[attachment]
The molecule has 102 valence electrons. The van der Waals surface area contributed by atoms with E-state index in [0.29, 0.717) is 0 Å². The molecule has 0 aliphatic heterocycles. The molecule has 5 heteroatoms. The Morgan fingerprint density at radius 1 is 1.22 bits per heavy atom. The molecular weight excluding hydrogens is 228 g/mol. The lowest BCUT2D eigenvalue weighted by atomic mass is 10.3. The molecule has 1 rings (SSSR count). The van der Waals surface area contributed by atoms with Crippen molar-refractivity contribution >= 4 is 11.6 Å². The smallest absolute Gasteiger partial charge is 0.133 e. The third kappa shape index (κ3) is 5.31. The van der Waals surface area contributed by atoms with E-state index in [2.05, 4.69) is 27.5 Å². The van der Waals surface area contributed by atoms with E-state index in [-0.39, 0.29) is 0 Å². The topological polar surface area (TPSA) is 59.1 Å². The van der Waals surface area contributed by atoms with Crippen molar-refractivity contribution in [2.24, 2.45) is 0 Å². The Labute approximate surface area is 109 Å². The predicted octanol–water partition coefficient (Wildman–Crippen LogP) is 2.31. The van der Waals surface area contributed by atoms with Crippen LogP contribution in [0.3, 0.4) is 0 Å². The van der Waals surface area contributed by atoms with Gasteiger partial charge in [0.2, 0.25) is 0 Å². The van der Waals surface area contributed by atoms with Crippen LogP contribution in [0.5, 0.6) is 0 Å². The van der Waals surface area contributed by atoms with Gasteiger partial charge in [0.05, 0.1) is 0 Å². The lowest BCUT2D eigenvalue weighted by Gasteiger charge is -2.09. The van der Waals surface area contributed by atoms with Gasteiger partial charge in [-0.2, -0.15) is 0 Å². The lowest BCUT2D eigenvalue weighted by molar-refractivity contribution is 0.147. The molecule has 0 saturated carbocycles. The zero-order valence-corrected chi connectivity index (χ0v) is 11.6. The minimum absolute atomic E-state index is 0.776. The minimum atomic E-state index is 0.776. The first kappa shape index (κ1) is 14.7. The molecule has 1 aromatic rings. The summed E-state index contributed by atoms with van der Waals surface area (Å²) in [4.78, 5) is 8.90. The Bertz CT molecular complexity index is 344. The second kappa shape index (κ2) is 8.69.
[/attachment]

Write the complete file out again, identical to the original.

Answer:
The molecule has 102 valence electrons. The van der Waals surface area contributed by atoms with E-state index in [0.29, 0.717) is 0 Å². The molecule has 0 aliphatic heterocycles. The molecule has 5 heteroatoms. The Morgan fingerprint density at radius 1 is 1.22 bits per heavy atom. The molecular weight excluding hydrogens is 228 g/mol. The lowest BCUT2D eigenvalue weighted by atomic mass is 10.3. The molecule has 1 rings (SSSR count). The van der Waals surface area contributed by atoms with Crippen molar-refractivity contribution >= 4 is 11.6 Å². The smallest absolute Gasteiger partial charge is 0.133 e. The third kappa shape index (κ3) is 5.31. The van der Waals surface area contributed by atoms with E-state index in [2.05, 4.69) is 27.5 Å². The van der Waals surface area contributed by atoms with E-state index in [-0.39, 0.29) is 0 Å². The topological polar surface area (TPSA) is 59.1 Å². The van der Waals surface area contributed by atoms with Crippen molar-refractivity contribution in [2.24, 2.45) is 0 Å². The Labute approximate surface area is 109 Å². The predicted octanol–water partition coefficient (Wildman–Crippen LogP) is 2.31. The van der Waals surface area contributed by atoms with Crippen LogP contribution in [0.3, 0.4) is 0 Å². The van der Waals surface area contributed by atoms with Gasteiger partial charge in [0.2, 0.25) is 0 Å². The van der Waals surface area contributed by atoms with Crippen LogP contribution in [0.5, 0.6) is 0 Å². The van der Waals surface area contributed by atoms with Gasteiger partial charge in [0.05, 0.1) is 0 Å². The lowest BCUT2D eigenvalue weighted by Gasteiger charge is -2.09. The van der Waals surface area contributed by atoms with Gasteiger partial charge in [-0.2, -0.15) is 0 Å². The lowest BCUT2D eigenvalue weighted by molar-refractivity contribution is 0.147. The molecule has 0 saturated carbocycles. The zero-order valence-corrected chi connectivity index (χ0v) is 11.6. The minimum absolute atomic E-state index is 0.776. The minimum atomic E-state index is 0.776. The first kappa shape index (κ1) is 14.7. The molecule has 1 aromatic rings. The summed E-state index contributed by atoms with van der Waals surface area (Å²) in [4.78, 5) is 8.90. The Bertz CT molecular complexity index is 344. The second kappa shape index (κ2) is 8.69.